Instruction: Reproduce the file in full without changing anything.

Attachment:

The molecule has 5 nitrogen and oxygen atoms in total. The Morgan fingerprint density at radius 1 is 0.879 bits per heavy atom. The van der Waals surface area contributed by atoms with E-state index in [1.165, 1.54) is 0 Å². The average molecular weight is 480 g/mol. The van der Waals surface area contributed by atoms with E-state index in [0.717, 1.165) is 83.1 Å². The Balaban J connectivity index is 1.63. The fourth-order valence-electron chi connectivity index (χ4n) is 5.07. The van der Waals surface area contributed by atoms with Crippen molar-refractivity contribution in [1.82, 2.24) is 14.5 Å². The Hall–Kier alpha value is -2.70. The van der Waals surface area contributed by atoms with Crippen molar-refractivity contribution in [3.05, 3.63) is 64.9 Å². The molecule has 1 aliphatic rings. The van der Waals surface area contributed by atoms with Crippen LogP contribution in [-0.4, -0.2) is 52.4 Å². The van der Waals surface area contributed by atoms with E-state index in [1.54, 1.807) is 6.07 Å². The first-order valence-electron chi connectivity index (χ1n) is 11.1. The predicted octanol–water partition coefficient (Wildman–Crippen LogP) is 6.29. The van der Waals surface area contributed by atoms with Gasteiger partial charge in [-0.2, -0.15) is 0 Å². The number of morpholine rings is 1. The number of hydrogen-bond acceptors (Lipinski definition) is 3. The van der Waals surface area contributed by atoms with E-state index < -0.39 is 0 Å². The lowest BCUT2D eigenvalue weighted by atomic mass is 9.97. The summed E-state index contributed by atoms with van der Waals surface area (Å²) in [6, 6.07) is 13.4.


The molecule has 5 nitrogen and oxygen atoms in total. The Morgan fingerprint density at radius 1 is 0.879 bits per heavy atom. The van der Waals surface area contributed by atoms with E-state index in [1.165, 1.54) is 0 Å². The average molecular weight is 480 g/mol. The van der Waals surface area contributed by atoms with E-state index in [0.717, 1.165) is 83.1 Å². The Balaban J connectivity index is 1.63. The fourth-order valence-electron chi connectivity index (χ4n) is 5.07. The van der Waals surface area contributed by atoms with Crippen molar-refractivity contribution in [1.82, 2.24) is 14.5 Å². The Hall–Kier alpha value is -2.70. The van der Waals surface area contributed by atoms with Crippen molar-refractivity contribution in [3.05, 3.63) is 64.9 Å². The molecule has 1 aliphatic rings. The van der Waals surface area contributed by atoms with Crippen LogP contribution in [-0.4, -0.2) is 52.4 Å². The van der Waals surface area contributed by atoms with E-state index in [1.54, 1.807) is 6.07 Å². The first-order valence-electron chi connectivity index (χ1n) is 11.1. The predicted octanol–water partition coefficient (Wildman–Crippen LogP) is 6.29. The van der Waals surface area contributed by atoms with Gasteiger partial charge in [-0.2, -0.15) is 0 Å². The number of morpholine rings is 1. The number of hydrogen-bond acceptors (Lipinski definition) is 3. The van der Waals surface area contributed by atoms with E-state index < -0.39 is 0 Å². The lowest BCUT2D eigenvalue weighted by atomic mass is 9.97. The summed E-state index contributed by atoms with van der Waals surface area (Å²) in [6, 6.07) is 13.4.